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Published: August 23rd 2020
Amongst other things, 2020 will be the year where international travel ceased to exist. After getting over the pandemic's initial shock, I needed to regroup and figure out what to do for my holidays. I quickly determined that I have some of the prettiest scenery in the world with the Icefields Parkway
, which is only 3-4 cycling days from my home. I then figured out a circle route from and to my home in Edmonton. What was nostalgic about this trip is that the last half will be identical to the last five days of my world tour 30 years ago.
I have cycled to and from the mountains a few times while living in both Edmonton and Calgary. The one thing that ride is known for is the prevailing westerly wind coming off the mountains. I have had some of the toughest and easiest rides of my life in that area. The longest ride of my life was from Jasper to Niton Junction in 1990.
While getting to and from the mountains and cycling the Icefields Parkway was the main goal, there were several towns along the way that I have never really visited. I find all of these
towns have something to offer. They will have an old main street in some degree of renewal. Lacombe certainly won my award for the nicest preserved old town of my trip. A local mentioned that one of the reasons for the state of their downtown is the lack of box stores in town. Since the town is so close to Red Deer, it makes no sense for the box stores to set up in Lacombe. When I think of it, that makes a lot of sense. Main streets can't compete well with the box stores. However, people will always gravitate to food and ambience, so I know it is still possible to have both. Towns that have grown too fast from boom and bust cycles have in many cases forgotten about the pedestrian. Towns like Rocky Mountain House and Hinton have many streets with no sidewalks, which means pedestrians are walking on the road or grass.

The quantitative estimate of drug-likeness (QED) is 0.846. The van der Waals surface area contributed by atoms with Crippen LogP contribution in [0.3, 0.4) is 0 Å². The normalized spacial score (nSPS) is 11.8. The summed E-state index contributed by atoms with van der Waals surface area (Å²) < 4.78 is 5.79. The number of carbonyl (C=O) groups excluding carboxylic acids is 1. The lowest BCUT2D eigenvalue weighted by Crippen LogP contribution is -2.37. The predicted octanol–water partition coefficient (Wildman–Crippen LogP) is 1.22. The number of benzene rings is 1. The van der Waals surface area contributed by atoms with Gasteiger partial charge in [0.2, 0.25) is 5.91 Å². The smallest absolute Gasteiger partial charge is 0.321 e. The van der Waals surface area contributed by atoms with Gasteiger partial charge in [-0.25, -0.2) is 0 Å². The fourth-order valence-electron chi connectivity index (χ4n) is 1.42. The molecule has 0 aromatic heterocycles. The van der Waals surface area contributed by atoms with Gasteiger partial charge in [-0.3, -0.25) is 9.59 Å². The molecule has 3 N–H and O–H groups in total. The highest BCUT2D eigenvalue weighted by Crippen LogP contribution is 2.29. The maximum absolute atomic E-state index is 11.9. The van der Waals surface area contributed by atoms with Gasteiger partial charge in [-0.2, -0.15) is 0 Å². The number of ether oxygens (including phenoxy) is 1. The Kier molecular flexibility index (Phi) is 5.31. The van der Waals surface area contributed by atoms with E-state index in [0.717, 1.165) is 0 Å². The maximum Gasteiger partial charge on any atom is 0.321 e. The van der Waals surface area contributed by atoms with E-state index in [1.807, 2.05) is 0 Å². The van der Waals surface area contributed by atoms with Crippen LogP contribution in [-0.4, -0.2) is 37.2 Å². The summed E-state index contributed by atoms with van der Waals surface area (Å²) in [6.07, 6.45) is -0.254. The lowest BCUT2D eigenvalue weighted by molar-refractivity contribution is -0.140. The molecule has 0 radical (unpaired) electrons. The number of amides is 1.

August can be a wonderful time to cycle through the farming counties, as crops are looking their best. In particular, canola, flax, and mustard seed flower very beautifully.
While there is some beautiful country in Western Alberta, there are challenges to see
that country on a bike that I am not used to even after 30 years of cycle touring. When I travel to the developing world, my cycling days are full of life in the form of people, animals, villages, etc. I will take people over the scenery on most days. There is no end of life on the roads of the developing world to keep me entertained, fed, and hydrated. This type of life is not the case in most of rural Alberta. On the part from Rocky Mountain House to Edson, I typically had at most one-stop for the day to get food. This did create some food anxiety... Did I bring enough food!? Water wasn't an issue because if I can't drink the water out in the Rockies, where can I drink it?
I had some tough days with headwinds. They are truly soul-sucking. I don't mind hills and mountains, as there always a reward at the end of a climb. Headwinds also add to the food anxiety, because a tough day of headwinds will translate to more time and energy.
I do like trying the local restaurants. Every town has one or two that are
a hit with both locals and visitors. My favourite had to be Neko Sushi
in Edson. It had just opened before the pandemic but has executed very well. Even though I was the only one there for a late lunch, I knew when I came back for dinner; it would be busy even on a Tuesday night. I was right on that count. Once again, food is the draw and not the location. Fortunately for Edson, the restaurant was on the main street.
I will see what 2021 holds, but hopefully, we can see the world again. I have three trips ready to go that were cancelled this year.
Tot: 0.077s; Tpl: 0.018s; cc: 17; qc: 63; dbt: 0.0141s; 1; m:saturn w:www (188.8.131.52); sld: 1;
; mem: 1.5mb